When the writer Junot Diaz came to Fordham University this spring, he wore old jeans and a hoodie and swore more than Junior, the profane sometime narrator of his Pulitzer Prize-winning novel, The Brief Wondrous Life of Oscar Wao. He was funny, distracted, self-deprecating, self-indulgent, and brilliant. He kept trying to get off the stage, saying he was only going to read a little, only going to take a few questions. But alone at the podium, he acted out short passages of his novel and talked eloquently, without notes, about being a novelist.
And one thing Diaz said in particular struck a chord in me.
“The fact that my novel isn’t autobiographical doesn’t mean it isn’t deeply personal,” he said, answering a question he said he gets a lot, about whether Oscar Wao is based on his own life. “This is the power of art: to take a complete lie – fiction – and produce inside people a complete relationship to it. When a novel works, it creates an emotion of profound connection with the reader. You love it with your whole being. Because these emotions are real, it creates an analogue [within the reader]: the novel must be true.”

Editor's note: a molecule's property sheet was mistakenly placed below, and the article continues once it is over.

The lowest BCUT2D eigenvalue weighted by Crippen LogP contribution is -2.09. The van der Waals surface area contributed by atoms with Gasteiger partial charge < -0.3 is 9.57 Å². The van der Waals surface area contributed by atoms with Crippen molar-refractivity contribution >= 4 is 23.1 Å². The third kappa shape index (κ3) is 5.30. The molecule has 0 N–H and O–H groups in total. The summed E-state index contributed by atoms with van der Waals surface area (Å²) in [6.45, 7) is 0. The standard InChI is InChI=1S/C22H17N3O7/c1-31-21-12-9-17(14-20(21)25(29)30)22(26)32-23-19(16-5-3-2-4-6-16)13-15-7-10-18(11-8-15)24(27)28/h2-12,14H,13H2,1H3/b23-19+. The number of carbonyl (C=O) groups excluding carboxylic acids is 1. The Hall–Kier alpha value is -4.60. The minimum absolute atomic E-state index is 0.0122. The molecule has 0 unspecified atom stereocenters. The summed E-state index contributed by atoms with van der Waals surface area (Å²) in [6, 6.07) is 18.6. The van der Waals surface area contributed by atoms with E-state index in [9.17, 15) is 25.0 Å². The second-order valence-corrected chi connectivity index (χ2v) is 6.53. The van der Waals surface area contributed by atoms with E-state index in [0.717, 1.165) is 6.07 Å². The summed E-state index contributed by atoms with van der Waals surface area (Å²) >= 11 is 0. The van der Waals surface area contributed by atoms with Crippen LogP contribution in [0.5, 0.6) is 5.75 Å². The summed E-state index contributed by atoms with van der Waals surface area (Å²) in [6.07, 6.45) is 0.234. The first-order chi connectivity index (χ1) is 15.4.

This, I think, is at the heart of the impulse to write – and read – a novel. It’s what writers strive to do: immerse the reader in a dream world that seems so real, and rings so true, that it echoes or reflects their own experience; it reveals and illuminates motivation and parses emotion; it expresses the inexpressible. It is as real as life.